Mercury is a trickster spirit who is happy to masquerade as other spirits. Long ago the Italian deity Mercury was syncretized to Greek Hermes. The two are now virtually indistinguishable, but they are not the same spirit. Mercury is urban, while the roots of Hermes lie in the rustic countryside. Hermes has a broader base of interests, while Mercury is a spirit of money, finances, and prosperity. His name is related to words like merchants, merchandise, or commerce as well as mercenary, a soldier of fortune.
• In Rome, Mercury was most closely associated with commerce.
• In Celtic areas, where he was very beloved, he was also associated with prosperity, fertility, and healing. (This may derive from identification with local Celtic deities or with Hermes.)
He had no official consort in Rome, but in Celtic regions Mercury was paired with various Gaulish goddesses, especially Rosmerta. Following the advent of Christianity, his role and many shrines were reassigned to Michael Archangel.
In Roman influenced Teutonic regions, the name Mercurius was applied to Odin, possibly because of physical resemblances. Both deities traditionally dress as travelers. (See the Glossary entry for Identification.) This is well-documented beginning in the first century CE and continuing to the High Middle Ages. (For example, twelfth century historian Geoffrey of Monmouth writes explicitly of the identification of the two deities.)
Mercury assumed Odin’s associations with magic and occultism, not present in his original Italian form. (Alternatively, Odin’s true nature peeks out from behind the mask of Mercury.) By the medieval era, Mercury was profoundly associated with alchemy and ceremonial magic as he remains today.
Mercury is a generous spirit but his temperament is mercurial. He loves practical jokes and word games. Always be exceptionally careful how you phrase petitions to him, paying close attention to nuance and implication, lest he gives you what you accidentally asked for, rather than what he knows very well that you desire. Mercury has quicksilver intelligence and wit. He is easily bored. Keep him entertained and he’ll be more likely to keep you happy, healthy, and prosperous. Although Mercury patronizes the dishonest, he may also be invoked to protect against them.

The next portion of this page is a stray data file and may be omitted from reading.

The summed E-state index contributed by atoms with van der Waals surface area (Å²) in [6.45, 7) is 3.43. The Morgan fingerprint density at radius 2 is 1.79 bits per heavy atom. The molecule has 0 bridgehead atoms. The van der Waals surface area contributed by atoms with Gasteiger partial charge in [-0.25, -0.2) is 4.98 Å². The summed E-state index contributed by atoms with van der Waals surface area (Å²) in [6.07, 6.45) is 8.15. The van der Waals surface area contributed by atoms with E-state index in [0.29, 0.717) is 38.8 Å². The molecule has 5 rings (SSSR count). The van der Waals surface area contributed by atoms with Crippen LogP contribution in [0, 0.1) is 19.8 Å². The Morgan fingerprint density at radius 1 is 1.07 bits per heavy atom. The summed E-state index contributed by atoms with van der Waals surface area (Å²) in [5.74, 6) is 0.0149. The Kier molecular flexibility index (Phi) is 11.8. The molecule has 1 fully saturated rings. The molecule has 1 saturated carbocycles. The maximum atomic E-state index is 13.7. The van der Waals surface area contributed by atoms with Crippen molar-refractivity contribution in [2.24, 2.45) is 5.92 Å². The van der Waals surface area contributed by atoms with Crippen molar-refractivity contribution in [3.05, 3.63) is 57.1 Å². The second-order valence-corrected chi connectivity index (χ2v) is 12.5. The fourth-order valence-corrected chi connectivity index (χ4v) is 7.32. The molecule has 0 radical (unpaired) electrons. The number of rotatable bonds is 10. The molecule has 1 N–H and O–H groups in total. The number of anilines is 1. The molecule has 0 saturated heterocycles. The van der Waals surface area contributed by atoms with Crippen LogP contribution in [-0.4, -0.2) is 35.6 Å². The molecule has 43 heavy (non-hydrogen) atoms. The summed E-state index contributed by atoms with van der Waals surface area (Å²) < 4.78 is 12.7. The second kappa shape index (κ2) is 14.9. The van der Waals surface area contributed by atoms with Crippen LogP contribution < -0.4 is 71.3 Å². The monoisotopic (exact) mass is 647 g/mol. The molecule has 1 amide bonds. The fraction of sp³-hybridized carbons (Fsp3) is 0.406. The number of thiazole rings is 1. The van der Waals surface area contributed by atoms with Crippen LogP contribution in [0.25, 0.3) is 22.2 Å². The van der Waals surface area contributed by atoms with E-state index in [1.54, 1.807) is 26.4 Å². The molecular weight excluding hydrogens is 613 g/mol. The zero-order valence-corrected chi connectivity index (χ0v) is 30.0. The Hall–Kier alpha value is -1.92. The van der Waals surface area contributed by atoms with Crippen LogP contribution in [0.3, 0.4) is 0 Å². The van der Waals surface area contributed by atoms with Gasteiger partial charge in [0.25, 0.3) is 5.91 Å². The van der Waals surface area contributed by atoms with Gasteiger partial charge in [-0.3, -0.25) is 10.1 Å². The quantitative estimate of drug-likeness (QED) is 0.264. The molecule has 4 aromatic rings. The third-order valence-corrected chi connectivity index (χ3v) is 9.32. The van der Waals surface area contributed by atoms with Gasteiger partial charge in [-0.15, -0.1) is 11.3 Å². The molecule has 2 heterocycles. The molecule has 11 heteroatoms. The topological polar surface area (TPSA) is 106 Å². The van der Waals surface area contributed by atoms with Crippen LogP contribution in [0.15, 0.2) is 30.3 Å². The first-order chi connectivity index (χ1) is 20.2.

Also known as:
Merchants, perjurers, forgers, counterfeiters, alchemists, astrologers, ceremonial magicians as well as those born under the zodiac signs Gemini and Virgo. People born when the planet Mercury was retrograde, regardless of sun sign, are also Mercury’s special children.
He wears a traveller’s cloak and either a broad-brimmed traveller’s hat or a winged cap. He went native in Gaul and is depicted wearing a torc; sometimes in Gaul, his hat is replaced by horns and he resembles Cernunnos.
Mercury is a popular subject of ancient as well as Renaissance art. He may be the inspiration for the Magician tarot card, which may be used to represent him.
Caduceus (staff with two entwined serpents), money bag. In Gaul he also sometimes has a drawn sword indicating that he aggressively guards devotees’ finances.
Rooster (cockerel), tortoise
Wednesday (in French: Mercredi)
15 May, the Festival of the Mer curalia
Quicksilver/mercury and zinc
Dog’s Mercury (Mercurialis perennis) and other members of the potentially dangerous Mercurialis plant family, also known as the Spurge family. Mercury also rules kitchen herbs like anise, dill, and fennel.
Neptune—together they support the maritime trade.
His temple on the Aventine Hill dedicated in 495 BCE was associated with the formation of a brotherhood of merchants.
Mercury Head Dimes, Mercury-brand cars and tools of magic
- Morgan Le Fay
- Roman Mythology
Encyclopedia of Spirits: The Ultimate Guide to the Magic of Fairies, Genies, Demons, Ghosts, Gods & Goddesses– Written by :Judika Illes Copyright © 2009 by Judika Illes.